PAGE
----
Stock markets are rising? Look at the Big Picture!

Tuesday, July 28, 2009

With many of the primary stock markets reaching yearly highs, it would appear that optimism about the prospects for a global recovery is high. The increase in overall risk appetite in the Forex and the jump in stocks have been incredibly impressive.

According to the news reports, these shifts in sentiment have been driven higher by better than expected corporate earnings out of the US along with good economic data. But something is just not adding up for me, and I am not quite sure where to place my disbelief.

It is odd that just as the markets are flying, bond yields for the major economic countries, the US, Japan, England etc, are going higher. Now obviously this is due in part to trader speculation that once the recovery takes hold, these countries will have no choice but to start raising their low rates.

But what concerns me is the effect of quantitative easing that many of these countries employed. Funnelling money into the system at such a large rate as many of these countries had, will no doubt cause mild to moderate inflation – which would require lower rates. So what is going on?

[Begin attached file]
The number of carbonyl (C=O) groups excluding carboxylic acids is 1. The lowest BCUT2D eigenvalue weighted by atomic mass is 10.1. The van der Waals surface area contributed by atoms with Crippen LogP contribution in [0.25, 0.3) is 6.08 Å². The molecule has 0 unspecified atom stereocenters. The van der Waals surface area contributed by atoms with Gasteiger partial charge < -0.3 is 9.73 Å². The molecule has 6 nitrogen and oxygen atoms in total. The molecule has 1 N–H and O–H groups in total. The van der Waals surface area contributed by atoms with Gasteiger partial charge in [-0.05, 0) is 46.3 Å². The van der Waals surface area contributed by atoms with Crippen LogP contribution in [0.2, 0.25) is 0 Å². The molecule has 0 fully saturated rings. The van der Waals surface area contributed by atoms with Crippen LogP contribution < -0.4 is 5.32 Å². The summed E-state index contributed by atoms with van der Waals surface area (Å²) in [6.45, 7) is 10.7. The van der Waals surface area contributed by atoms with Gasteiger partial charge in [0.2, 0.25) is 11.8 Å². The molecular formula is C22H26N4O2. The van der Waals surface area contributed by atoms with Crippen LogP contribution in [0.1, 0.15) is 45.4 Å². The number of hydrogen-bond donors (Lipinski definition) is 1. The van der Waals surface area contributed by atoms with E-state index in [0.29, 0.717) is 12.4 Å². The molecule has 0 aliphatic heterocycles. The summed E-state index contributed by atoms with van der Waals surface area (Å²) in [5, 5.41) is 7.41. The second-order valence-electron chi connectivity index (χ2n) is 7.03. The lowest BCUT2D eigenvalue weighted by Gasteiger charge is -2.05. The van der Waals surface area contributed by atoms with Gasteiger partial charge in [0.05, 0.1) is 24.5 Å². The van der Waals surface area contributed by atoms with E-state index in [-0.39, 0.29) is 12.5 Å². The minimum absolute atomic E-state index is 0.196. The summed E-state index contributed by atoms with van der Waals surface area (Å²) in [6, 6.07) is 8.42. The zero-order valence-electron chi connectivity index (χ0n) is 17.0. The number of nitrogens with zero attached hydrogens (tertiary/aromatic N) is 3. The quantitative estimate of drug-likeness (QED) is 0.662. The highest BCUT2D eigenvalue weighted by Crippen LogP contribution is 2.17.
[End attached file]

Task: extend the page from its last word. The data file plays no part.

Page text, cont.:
Last week gave us a clue that all is not so rosy though. England reported a weaker-than-expected GDP figures for the second quarter – much weaker than expected to be specific.

Perhaps the Brits are not fudging their numbers like the Americans are – not that I know anything for a fact, but it wont surprise me to find that out in a few months.

This week's vast amount of economic data coming out of Europe and the US should help paint a better picture. I fully expect sugar-coating, but I know that the Forex traders will be keen to pick up on that.

Among the core numbers to look for this week are the US GDP and the Chicago Purchasing Managers Index. Consumer Confidence and Housing Prices along with New Home Sales numbers are important, but this is where my scepticism is most pronounced as we have seen anomalies in these numbers in recent months and they are easier to manipulate – so keep a sharp eye out there.

I expect the general tone of this week's data to support the recent signs of improvement. It remains to be seen, however, whether the outturns will be sufficient to maintain the bullish momentum as we head into August. Short of very strong numbers, I doubt it will happen.

Look for a weaker week in the Dollar and look for the Aussie and Kiwi to be the beneficiaries of that.


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